Side-oats Grama

Bouteloua curtipendula

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General Description

Side-oats grama is a native warm season perennial bunchgrass that may have short rhizomes. The deep fibrous roots help it to access soil moisture even in dry periods. As a mid-height grass, side-oats grama provides a reliable forage source in native stands.

Stems can grow 10 to 80 cm tall, but most often stays short growing on the Canadian prairies. Leaves begin at the base and are evenly spaced up the stem. Leaves are generally 2 to 30 cm long and 2.5 to 7 mm wide. Long, fine hairs are found on the lower leaf edges close to the base of the leaf, and the sheath can often be reddish-purple. The leaves are more stiff, broad, and upright than blue grama. As the green to blue-green leaves dry down they turn orangey-pink.

At the top of each stem is a long seed head, where the 2-sided seed clusters hang downward together. Seed heads are 10-30 cm long with 20 to 50 tiny seed clusters. While side-oats grama is found across the prairies, it is most commonly found in abundance in the black soil zone in eastern Saskatchewan and southern Manitoba. 


Native grass.


Native. Found most often in the eastern Mixed Grass Prairie and Tall Grass Prairie of Saskatchewan and Manitoba.




Reclamation, pasture, stockpiled.

Optimal Time of Use

Mid-summer, fall, winter. Initiates growth in early summer. Cures well on the stem remaining palatable through winter.

Recovery After Use

Should be grazed once per year to ensure stand longevity. Is noted to be sensitive to overgrazing.

Palatability/Nutritional Value

Noted to have good palatability and nutritional value. Results of nutritional value studies vary greatly. As it matures and becomes coarser, palatability decreases moderately.

Annual Precipitation min/max (mm)

304mm / 635mm

Drought Tolerance

Good to excellent tolerance. Deep roots allow continued growth during dry conditions.

Flooding Tolerance

Withstands up to 2 weeks of spring flooding.

Winter Hardiness

Good hardiness.

Soil Texture Preference

Adapted to a wide range of soil texture, from sandy-loam through clay soils. Can be found on hilly or eroded and stony sites.

Erosion Control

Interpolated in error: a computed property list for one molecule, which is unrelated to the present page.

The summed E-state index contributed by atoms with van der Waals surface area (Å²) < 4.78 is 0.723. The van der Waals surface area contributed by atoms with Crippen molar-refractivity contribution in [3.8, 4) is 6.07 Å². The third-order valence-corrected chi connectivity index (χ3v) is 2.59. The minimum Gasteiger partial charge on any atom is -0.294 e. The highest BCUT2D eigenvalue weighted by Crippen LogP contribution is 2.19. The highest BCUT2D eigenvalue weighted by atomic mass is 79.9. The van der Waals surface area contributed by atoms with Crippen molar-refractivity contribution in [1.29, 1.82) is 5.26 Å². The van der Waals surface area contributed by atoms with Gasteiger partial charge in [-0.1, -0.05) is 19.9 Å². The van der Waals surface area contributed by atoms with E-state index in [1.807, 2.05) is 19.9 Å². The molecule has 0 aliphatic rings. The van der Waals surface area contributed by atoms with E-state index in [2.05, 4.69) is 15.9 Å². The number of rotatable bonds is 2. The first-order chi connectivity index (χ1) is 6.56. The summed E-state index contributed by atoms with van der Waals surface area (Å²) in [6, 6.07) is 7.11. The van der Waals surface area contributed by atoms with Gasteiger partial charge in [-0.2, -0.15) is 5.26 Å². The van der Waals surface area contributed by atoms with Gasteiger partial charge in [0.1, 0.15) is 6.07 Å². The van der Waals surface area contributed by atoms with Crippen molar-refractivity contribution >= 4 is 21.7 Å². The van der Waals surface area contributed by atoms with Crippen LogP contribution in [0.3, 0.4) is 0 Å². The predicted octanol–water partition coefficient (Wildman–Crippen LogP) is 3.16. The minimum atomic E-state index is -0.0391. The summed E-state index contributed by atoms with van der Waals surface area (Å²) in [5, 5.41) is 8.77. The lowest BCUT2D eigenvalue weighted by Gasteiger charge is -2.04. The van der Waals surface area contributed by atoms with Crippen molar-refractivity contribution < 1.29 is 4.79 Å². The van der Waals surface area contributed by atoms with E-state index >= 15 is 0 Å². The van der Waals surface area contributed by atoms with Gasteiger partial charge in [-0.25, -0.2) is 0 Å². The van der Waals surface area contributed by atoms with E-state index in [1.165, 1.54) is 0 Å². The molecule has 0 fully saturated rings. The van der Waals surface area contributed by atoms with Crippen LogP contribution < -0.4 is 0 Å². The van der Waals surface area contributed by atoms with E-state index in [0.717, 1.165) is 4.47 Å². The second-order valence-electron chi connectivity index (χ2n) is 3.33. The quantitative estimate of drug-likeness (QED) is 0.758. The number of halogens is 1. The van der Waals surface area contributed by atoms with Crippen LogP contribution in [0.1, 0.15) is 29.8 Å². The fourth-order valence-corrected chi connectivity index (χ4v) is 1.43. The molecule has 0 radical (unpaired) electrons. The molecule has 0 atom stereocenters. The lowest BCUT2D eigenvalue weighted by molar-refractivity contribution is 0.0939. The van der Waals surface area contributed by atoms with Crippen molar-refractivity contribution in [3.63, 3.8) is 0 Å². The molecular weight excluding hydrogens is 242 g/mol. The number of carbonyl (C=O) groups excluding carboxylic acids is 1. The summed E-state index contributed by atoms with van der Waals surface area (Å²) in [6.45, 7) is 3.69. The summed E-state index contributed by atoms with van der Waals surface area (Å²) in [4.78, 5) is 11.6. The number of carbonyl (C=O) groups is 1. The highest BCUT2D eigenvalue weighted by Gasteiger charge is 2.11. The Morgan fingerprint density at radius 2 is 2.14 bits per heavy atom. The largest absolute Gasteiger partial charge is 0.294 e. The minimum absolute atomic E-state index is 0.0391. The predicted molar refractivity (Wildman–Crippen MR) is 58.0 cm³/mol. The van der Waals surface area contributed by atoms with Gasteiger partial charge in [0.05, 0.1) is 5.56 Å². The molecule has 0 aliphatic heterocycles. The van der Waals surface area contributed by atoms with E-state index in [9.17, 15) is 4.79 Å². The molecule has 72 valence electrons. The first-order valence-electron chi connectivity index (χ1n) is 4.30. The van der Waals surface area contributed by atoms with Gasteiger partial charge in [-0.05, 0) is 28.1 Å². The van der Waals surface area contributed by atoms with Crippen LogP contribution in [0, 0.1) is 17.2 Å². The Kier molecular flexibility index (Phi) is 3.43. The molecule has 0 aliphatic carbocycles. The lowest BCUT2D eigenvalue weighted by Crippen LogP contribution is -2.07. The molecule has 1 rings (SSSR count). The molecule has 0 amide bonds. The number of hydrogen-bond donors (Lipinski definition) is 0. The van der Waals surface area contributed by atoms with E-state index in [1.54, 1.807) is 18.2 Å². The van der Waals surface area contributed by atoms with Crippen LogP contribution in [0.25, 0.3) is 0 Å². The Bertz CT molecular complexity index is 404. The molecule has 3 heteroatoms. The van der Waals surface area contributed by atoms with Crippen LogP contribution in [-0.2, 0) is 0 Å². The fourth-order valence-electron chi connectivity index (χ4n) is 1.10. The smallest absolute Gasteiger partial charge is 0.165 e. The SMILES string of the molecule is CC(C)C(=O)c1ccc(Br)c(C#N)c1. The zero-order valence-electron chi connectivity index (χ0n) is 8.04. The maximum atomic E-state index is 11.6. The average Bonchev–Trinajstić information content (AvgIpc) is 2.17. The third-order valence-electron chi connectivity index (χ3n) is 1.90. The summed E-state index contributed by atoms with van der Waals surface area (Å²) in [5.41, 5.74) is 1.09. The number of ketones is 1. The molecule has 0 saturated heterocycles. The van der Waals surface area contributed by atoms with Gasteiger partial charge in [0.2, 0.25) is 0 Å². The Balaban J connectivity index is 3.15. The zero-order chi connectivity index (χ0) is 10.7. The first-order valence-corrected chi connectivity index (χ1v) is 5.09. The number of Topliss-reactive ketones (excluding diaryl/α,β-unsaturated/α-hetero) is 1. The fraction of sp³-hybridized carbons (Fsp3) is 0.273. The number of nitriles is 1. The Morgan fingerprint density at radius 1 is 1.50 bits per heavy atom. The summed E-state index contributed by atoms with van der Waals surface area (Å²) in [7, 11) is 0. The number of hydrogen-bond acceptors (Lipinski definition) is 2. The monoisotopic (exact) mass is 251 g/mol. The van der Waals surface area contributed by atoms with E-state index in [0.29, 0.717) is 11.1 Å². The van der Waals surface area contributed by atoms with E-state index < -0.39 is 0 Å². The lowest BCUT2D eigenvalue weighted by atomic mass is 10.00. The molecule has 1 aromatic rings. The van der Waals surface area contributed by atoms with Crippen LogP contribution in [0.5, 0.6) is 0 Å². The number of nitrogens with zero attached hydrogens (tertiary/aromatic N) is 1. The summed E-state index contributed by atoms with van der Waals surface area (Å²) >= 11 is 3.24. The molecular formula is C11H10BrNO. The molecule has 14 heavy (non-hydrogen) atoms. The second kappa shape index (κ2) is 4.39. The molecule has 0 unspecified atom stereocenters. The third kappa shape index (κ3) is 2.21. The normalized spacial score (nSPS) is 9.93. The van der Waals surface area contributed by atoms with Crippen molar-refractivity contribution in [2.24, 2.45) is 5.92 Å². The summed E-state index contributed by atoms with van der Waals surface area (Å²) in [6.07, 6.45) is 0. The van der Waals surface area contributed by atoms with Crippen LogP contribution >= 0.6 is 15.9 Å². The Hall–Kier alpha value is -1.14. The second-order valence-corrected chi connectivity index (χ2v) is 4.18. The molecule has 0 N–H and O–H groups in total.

Moderate ability to control erosion. Grows deep fibrous roots and sometimes very short rhizomes.

Salinity Tolerance

Slight tolerance.

Acidity Tolerance

Moderate tolerance.

Alkalinity Tolerance

Low to moderate tolerance.

Seeds per kg

421,000 seeds/kg (191,000 seeds/lb)

Suggested Mixtures

Plant with regionally adapted warm and cool season native species for reclamation and grazing. Successful if seeded by itself.

Ease of Establishment

Side-oats grama seedlings are vigorous. Germination testing of seed lots should be carried out as it is often lower than anticipated. Harvested seed can be a mix of spikes, individual spikelets, and sterile or fertile florets (two sterile florets for every one fertile floret).


Warm season grasses, such as side-oats grama, are less competitive with highly productive cool season grasses or weeds because they start to grow when the cool season plants are at peak growth.

Management Considerations

Would be best utilized for sculpture seeding of sensitive hilltops and/or erodible areas. Early-summer grazing or mowing of cool-season species in the mixture is likely to give this warm-season grass the opportunity to co-exist with aggressive cool-season grasses. Provide adequate rest following grazing to stands containing side-oats grama. As a mid height grass, it is less resistant to grazing than blue grama. Select cultivars that originated from northern latitudes (such as the Dakotas) for highest suitability to cold, dry conditions. Seed stands respond positively to nitrogen fertilization.

AAFC Field Guide to Selected Native Forages, USDA Plants Database, Manitoba Forage Adaptation and Comparison Guide, USDA Fire Effects Information System, AAFC data unpublished.